Power and torque figures remain unchanged after the BS4 update

Performance – In simple terms, the 4-valve DTS-i engine of the Pulsar 135 LS punches way above its weight. Fed by a carburettor, the 134.66cc air-cooled motor takes the motorcycle’s low kerb weight in its stride to outperform even some of the 150cc motorcycles out there (including the Pulsar 150) when it comes to power-to-weight ratio. In the BS4 compliant avatar, the engine utilises a SAI (secondary air intake), more ignition maps, fuel evaporation recovery system and a revised exhaust. Accelerating to 60 km/hr from halt in 5.1 seconds, the Pulsar 135 LS feels peppy in the low-end. The soft exhaust note at lower RPMs turns into a deep rasp as you approach the redline.

Low kerb weight ensures quick acceleration in lower gears

Wide torque spread makes riding the Pulsar 135 LS a breeze in traffic

NVH levels are considerably lower and the engine doesn’t feel strained even at higher RPMs. Due to ample availability of torque lower down the rev-range, the motor has a tractable nature in city conditions which makes doing lower speeds at higher gears effortless. The lack of grunt is evident on highways as the motorcycle loses all its might near the redline where progress becomes painfully slow. At 53-58 km/litre, the fuel efficiency is pretty good but it doesn’t translate to a healthy range due to an utterly small 8-litre fuel tank. Only flaws in its commuter recipe are the notchy gearshifts and a clutch that requires extra effort.

One has to account for the dangerously protruding side stand while taking sharp turns

Riding Dynamics – Sitting on a cradle frame with a traditional suspension setup (telescopic forks and twin-shock absorbers), the Pulsar 135 LS provides nimble handling by commuter-motorcycle standards. While the nitrox-filled rear shocks offer 5-step adjustment, the front end is so soft that it dives in in an intimidating manner. Then, there is the side stand that hangs so low (changed positioning due to heel-and-toe shifter) that one has to be watchful on sharp turns. The ride quality is compliant over bad roads but large undulations do unsettle the Pulsar 135 LS. Even though the slippery EuroGrip tyres are a letdown, braking performance (with the front 240 mm disc and 130 mm rear drum) is more than satisfactory.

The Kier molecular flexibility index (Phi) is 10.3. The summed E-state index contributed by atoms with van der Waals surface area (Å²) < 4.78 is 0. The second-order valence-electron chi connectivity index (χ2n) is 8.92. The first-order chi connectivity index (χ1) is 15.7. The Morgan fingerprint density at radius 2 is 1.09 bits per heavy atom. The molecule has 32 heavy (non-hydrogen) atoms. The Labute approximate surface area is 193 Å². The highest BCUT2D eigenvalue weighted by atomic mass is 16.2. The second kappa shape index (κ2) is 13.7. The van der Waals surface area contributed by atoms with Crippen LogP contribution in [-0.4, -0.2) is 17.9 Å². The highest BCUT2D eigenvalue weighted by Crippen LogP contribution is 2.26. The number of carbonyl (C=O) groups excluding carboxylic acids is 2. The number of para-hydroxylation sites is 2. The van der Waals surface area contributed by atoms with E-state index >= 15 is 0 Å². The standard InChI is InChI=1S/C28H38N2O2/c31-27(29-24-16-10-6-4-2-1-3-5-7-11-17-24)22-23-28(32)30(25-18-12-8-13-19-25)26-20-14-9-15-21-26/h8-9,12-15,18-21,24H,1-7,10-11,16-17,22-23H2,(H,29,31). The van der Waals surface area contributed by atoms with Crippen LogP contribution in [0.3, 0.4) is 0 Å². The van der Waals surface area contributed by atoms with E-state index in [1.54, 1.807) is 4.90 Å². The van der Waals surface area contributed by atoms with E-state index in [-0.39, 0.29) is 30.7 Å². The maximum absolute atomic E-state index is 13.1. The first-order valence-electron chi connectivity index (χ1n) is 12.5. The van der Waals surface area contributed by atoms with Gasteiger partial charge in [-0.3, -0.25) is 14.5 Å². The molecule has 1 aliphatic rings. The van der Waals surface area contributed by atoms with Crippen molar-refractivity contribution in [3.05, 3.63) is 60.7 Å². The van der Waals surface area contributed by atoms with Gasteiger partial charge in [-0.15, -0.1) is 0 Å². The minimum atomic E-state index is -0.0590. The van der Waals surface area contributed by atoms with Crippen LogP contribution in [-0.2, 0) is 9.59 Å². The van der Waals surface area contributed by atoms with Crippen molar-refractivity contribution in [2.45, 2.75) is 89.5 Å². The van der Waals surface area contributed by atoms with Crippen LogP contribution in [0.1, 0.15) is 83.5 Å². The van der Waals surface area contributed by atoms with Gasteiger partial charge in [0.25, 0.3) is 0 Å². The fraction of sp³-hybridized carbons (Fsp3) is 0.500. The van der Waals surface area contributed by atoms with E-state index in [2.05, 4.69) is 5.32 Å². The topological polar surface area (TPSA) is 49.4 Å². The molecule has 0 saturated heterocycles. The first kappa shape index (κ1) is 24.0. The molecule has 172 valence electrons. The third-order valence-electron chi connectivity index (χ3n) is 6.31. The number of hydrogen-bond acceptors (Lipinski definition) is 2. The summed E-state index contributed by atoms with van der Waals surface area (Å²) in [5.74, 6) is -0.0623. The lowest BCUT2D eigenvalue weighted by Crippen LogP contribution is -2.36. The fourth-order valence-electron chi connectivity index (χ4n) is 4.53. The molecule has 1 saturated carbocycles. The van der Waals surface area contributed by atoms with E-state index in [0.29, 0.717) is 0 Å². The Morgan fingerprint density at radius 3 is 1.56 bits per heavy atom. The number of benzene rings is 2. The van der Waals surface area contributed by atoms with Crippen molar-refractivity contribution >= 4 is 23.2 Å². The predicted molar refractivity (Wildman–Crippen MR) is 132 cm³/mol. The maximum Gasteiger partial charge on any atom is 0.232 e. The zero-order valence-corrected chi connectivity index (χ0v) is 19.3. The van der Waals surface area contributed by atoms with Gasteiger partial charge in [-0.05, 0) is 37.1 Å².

The number plate mount on the 135 LS won’t look out of place on a motorcycle twice its price!

Verdict – Marketed as a sportier alternative to the crowd of 125cc commuters initially, Bajaj has now made the positioning of the 2017 Pulsar 135 LS clear with the changed aesthetics. Apart from the step-motherly treatment from Bajaj, cannibalisation from the established Pulsar 150 has ensured that the baby Pulsar never made it to the top-seller’s list. However, when we consider the overall package – 4-valve engine, DC electricals, features, improved refinement, neutral silhouette and sorted ergonomics – and the asking price (a cool Rs. 15,000/- cheaper than its 150cc sibling), the Pulsar 135 LS makes a strong case for itself. Keeping a few shortcomings aside, this one fills the shoes of a city runabout and a premium motorcycle equally well.

Split LED tail lamp piece looks premium

What’s Cool

* Charming design wrapped in an attractive paint scheme
* Value for money pricing
* Peppy performance, good mileage and improved refinement levels
* Comfortable seating position and absorbent ride quality
* Neutral dynamics, handles and brakes as expected

What’s Not So Cool

* Small fuel tank limits riding range
* Gearshifts are notchy and clutch action isn’t light
* Power fades out at high RPMs
* Trades in the sporty appearance of earlier models for practicality

Alternatives: Honda CB Shine, Hero Glamour SV, Bajaj V12

Bikini fairing adds some drama to the otherwise sober design

2017 Pulsar 135 LS Specifications

* Engine: 134.66cc, Air-Cooled, 4-Stroke, Single-Cylinder
* Power: 13.56 BHP @ 9000 RPM
* Torque: 11.4 Nm @ 7500 RPM
* Transmission: 5-speed Manual
* 0-100 km/hr: 18 Seconds (Est.)
* Top Speed: 105 km/hr
* Fuel Consumption: 53-58 km/l
* Fuel Type: Petrol
* Frame: Cradle
* Suspension: Telescopic Forks (Front), 5-Step Adjustable Nitrox Shock Absorbers (Rear)
* Tyres: 2.75/17 (Front), 100/90/17 (Rear), EuroGrip
* Brakes: 240 mm Disc (Front), 130 mm Drum (Rear)

2017 Pulsar 135 LS Dimensions

* Length x Width x Height: 1995 mm x 765 mm x 1045 mm
* Wheelbase: 1325 mm
* Ground Clearance: 165 mm
* Seat Height: 805 mm
* Fuel Tank Capacity: 8-litres
* Kerb Weight: 122 kgs

Pulsar 135 LS
  • Rating
3.4

Pulsar 135 LS Review

Well, to sum it all up, the Bajaj Pulsar 135 LS makes perfect sense for someone who wants a motorcycle for their daily commute, but would also like to have some extra grunt over the basic commuters. The edgy styling and the Pulsar badge is sure to attract more users from the 125cc segment to the Bajaj Pulsar 135 LS.